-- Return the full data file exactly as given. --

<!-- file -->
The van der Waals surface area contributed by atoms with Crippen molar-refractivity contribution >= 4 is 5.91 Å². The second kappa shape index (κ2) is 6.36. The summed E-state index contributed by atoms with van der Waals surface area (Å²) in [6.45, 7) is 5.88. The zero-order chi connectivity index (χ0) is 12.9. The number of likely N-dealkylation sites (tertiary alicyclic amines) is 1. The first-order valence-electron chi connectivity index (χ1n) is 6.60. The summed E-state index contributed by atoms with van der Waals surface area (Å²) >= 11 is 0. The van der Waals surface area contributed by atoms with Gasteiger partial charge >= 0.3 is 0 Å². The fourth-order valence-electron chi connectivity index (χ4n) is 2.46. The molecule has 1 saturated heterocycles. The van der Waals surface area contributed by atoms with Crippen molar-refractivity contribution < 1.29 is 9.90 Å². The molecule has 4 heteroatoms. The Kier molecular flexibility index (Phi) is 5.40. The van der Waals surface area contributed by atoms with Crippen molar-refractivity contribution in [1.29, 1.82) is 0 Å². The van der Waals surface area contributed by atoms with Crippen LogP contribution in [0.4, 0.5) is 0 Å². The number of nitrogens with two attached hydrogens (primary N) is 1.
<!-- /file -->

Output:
The van der Waals surface area contributed by atoms with Crippen molar-refractivity contribution >= 4 is 5.91 Å². The second kappa shape index (κ2) is 6.36. The summed E-state index contributed by atoms with van der Waals surface area (Å²) in [6.45, 7) is 5.88. The zero-order chi connectivity index (χ0) is 12.9. The number of likely N-dealkylation sites (tertiary alicyclic amines) is 1. The first-order valence-electron chi connectivity index (χ1n) is 6.60. The summed E-state index contributed by atoms with van der Waals surface area (Å²) >= 11 is 0. The van der Waals surface area contributed by atoms with Gasteiger partial charge >= 0.3 is 0 Å². The fourth-order valence-electron chi connectivity index (χ4n) is 2.46. The molecule has 1 saturated heterocycles. The van der Waals surface area contributed by atoms with Crippen molar-refractivity contribution < 1.29 is 9.90 Å². The molecule has 4 heteroatoms. The Kier molecular flexibility index (Phi) is 5.40. The van der Waals surface area contributed by atoms with Crippen molar-refractivity contribution in [1.29, 1.82) is 0 Å². The van der Waals surface area contributed by atoms with Crippen LogP contribution in [0.4, 0.5) is 0 Å². The number of nitrogens with two attached hydrogens (primary N) is 1.